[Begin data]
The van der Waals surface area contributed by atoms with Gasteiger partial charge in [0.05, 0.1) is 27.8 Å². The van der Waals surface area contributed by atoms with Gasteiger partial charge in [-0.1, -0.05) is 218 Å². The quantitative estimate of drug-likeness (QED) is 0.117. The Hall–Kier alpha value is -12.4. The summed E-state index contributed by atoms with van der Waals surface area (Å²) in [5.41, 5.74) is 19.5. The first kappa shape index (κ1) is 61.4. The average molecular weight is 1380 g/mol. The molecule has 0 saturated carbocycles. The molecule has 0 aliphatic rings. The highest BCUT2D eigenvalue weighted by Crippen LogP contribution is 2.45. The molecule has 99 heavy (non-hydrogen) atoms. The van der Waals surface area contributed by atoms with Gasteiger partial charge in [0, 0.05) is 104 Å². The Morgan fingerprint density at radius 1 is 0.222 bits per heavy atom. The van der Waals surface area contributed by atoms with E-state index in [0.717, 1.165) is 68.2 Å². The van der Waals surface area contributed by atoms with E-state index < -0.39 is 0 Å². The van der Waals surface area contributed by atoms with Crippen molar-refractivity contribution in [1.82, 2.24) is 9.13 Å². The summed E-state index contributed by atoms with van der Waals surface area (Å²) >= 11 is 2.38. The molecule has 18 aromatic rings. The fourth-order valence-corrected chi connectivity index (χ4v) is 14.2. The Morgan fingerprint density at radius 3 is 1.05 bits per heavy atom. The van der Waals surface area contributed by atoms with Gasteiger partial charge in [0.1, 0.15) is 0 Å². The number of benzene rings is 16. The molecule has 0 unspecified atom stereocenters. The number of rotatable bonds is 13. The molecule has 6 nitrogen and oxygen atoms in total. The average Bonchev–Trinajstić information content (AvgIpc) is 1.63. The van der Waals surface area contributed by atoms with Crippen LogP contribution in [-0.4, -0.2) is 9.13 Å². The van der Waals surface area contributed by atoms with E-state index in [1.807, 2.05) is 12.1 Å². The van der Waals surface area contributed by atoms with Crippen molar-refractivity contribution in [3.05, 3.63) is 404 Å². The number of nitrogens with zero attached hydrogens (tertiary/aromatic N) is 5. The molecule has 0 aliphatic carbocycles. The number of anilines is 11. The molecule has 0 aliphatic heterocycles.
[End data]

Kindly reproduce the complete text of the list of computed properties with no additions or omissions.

The van der Waals surface area contributed by atoms with Gasteiger partial charge in [0.05, 0.1) is 27.8 Å². The van der Waals surface area contributed by atoms with Gasteiger partial charge in [-0.1, -0.05) is 218 Å². The quantitative estimate of drug-likeness (QED) is 0.117. The Hall–Kier alpha value is -12.4. The summed E-state index contributed by atoms with van der Waals surface area (Å²) in [5.41, 5.74) is 19.5. The first kappa shape index (κ1) is 61.4. The average molecular weight is 1380 g/mol. The molecule has 0 saturated carbocycles. The molecule has 0 aliphatic rings. The highest BCUT2D eigenvalue weighted by Crippen LogP contribution is 2.45. The molecule has 99 heavy (non-hydrogen) atoms. The van der Waals surface area contributed by atoms with Gasteiger partial charge in [0, 0.05) is 104 Å². The Morgan fingerprint density at radius 1 is 0.222 bits per heavy atom. The van der Waals surface area contributed by atoms with E-state index in [0.717, 1.165) is 68.2 Å². The van der Waals surface area contributed by atoms with E-state index < -0.39 is 0 Å². The van der Waals surface area contributed by atoms with Crippen molar-refractivity contribution in [1.82, 2.24) is 9.13 Å². The summed E-state index contributed by atoms with van der Waals surface area (Å²) >= 11 is 2.38. The molecule has 18 aromatic rings. The fourth-order valence-corrected chi connectivity index (χ4v) is 14.2. The Morgan fingerprint density at radius 3 is 1.05 bits per heavy atom. The van der Waals surface area contributed by atoms with Gasteiger partial charge in [0.1, 0.15) is 0 Å². The number of benzene rings is 16. The molecule has 0 unspecified atom stereocenters. The number of rotatable bonds is 13. The molecule has 6 nitrogen and oxygen atoms in total. The average Bonchev–Trinajstić information content (AvgIpc) is 1.63. The van der Waals surface area contributed by atoms with Crippen LogP contribution in [-0.4, -0.2) is 9.13 Å². The van der Waals surface area contributed by atoms with E-state index in [1.807, 2.05) is 12.1 Å². The van der Waals surface area contributed by atoms with Crippen molar-refractivity contribution in [3.05, 3.63) is 404 Å². The number of nitrogens with zero attached hydrogens (tertiary/aromatic N) is 5. The molecule has 0 aliphatic carbocycles. The number of anilines is 11. The molecule has 0 aliphatic heterocycles.